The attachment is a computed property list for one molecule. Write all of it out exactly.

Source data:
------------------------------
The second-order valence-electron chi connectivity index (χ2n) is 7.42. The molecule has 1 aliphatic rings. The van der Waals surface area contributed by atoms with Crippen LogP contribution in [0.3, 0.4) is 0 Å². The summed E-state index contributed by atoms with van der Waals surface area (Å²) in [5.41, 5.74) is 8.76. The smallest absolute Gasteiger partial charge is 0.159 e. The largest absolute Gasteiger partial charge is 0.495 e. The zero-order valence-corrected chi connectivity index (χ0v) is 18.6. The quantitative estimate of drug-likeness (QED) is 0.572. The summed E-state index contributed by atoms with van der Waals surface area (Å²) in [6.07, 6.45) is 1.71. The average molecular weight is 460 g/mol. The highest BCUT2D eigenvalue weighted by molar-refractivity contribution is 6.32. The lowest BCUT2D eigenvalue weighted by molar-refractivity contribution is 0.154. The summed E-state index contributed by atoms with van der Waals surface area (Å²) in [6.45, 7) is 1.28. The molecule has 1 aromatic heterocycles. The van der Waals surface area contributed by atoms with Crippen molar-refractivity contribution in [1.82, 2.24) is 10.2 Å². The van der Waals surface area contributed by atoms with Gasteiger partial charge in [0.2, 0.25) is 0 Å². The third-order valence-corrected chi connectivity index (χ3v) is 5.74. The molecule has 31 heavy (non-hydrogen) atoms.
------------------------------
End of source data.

The second-order valence-electron chi connectivity index (χ2n) is 7.42. The molecule has 1 aliphatic rings. The van der Waals surface area contributed by atoms with Crippen LogP contribution in [0.3, 0.4) is 0 Å². The summed E-state index contributed by atoms with van der Waals surface area (Å²) in [5.41, 5.74) is 8.76. The smallest absolute Gasteiger partial charge is 0.159 e. The largest absolute Gasteiger partial charge is 0.495 e. The zero-order valence-corrected chi connectivity index (χ0v) is 18.6. The quantitative estimate of drug-likeness (QED) is 0.572. The summed E-state index contributed by atoms with van der Waals surface area (Å²) in [6.07, 6.45) is 1.71. The average molecular weight is 460 g/mol. The highest BCUT2D eigenvalue weighted by molar-refractivity contribution is 6.32. The lowest BCUT2D eigenvalue weighted by molar-refractivity contribution is 0.154. The summed E-state index contributed by atoms with van der Waals surface area (Å²) in [6.45, 7) is 1.28. The molecule has 1 aromatic heterocycles. The van der Waals surface area contributed by atoms with Crippen molar-refractivity contribution in [1.82, 2.24) is 10.2 Å². The van der Waals surface area contributed by atoms with Gasteiger partial charge in [0.2, 0.25) is 0 Å². The third-order valence-corrected chi connectivity index (χ3v) is 5.74. The molecule has 31 heavy (non-hydrogen) atoms.